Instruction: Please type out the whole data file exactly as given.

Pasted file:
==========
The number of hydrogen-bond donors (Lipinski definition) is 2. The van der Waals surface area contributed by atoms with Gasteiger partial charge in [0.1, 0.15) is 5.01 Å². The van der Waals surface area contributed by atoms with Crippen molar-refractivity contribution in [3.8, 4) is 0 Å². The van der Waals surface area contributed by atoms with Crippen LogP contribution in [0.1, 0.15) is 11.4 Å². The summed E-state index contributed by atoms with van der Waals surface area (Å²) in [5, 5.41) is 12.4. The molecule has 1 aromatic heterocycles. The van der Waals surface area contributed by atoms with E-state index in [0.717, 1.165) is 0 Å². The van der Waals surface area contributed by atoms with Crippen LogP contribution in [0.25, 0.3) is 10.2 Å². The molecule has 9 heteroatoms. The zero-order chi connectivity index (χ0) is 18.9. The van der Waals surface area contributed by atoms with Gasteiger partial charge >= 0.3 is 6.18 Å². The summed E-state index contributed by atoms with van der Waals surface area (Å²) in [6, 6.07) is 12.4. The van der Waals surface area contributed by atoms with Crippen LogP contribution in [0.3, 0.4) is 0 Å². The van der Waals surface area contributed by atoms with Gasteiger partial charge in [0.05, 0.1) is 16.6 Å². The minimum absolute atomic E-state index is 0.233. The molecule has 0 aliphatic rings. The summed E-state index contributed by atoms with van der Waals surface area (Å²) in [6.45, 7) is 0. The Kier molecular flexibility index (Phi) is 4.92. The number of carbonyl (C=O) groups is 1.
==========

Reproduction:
The number of hydrogen-bond donors (Lipinski definition) is 2. The van der Waals surface area contributed by atoms with Gasteiger partial charge in [0.1, 0.15) is 5.01 Å². The van der Waals surface area contributed by atoms with Crippen molar-refractivity contribution in [3.8, 4) is 0 Å². The van der Waals surface area contributed by atoms with Crippen LogP contribution in [0.1, 0.15) is 11.4 Å². The summed E-state index contributed by atoms with van der Waals surface area (Å²) in [5, 5.41) is 12.4. The molecule has 1 aromatic heterocycles. The van der Waals surface area contributed by atoms with E-state index in [0.717, 1.165) is 0 Å². The van der Waals surface area contributed by atoms with Crippen LogP contribution in [0.25, 0.3) is 10.2 Å². The molecule has 9 heteroatoms. The zero-order chi connectivity index (χ0) is 18.9. The van der Waals surface area contributed by atoms with Gasteiger partial charge >= 0.3 is 6.18 Å². The summed E-state index contributed by atoms with van der Waals surface area (Å²) in [6, 6.07) is 12.4. The van der Waals surface area contributed by atoms with Crippen LogP contribution in [0.3, 0.4) is 0 Å². The van der Waals surface area contributed by atoms with Gasteiger partial charge in [0.05, 0.1) is 16.6 Å². The minimum absolute atomic E-state index is 0.233. The molecule has 0 aliphatic rings. The summed E-state index contributed by atoms with van der Waals surface area (Å²) in [6.45, 7) is 0. The Kier molecular flexibility index (Phi) is 4.92. The number of carbonyl (C=O) groups is 1.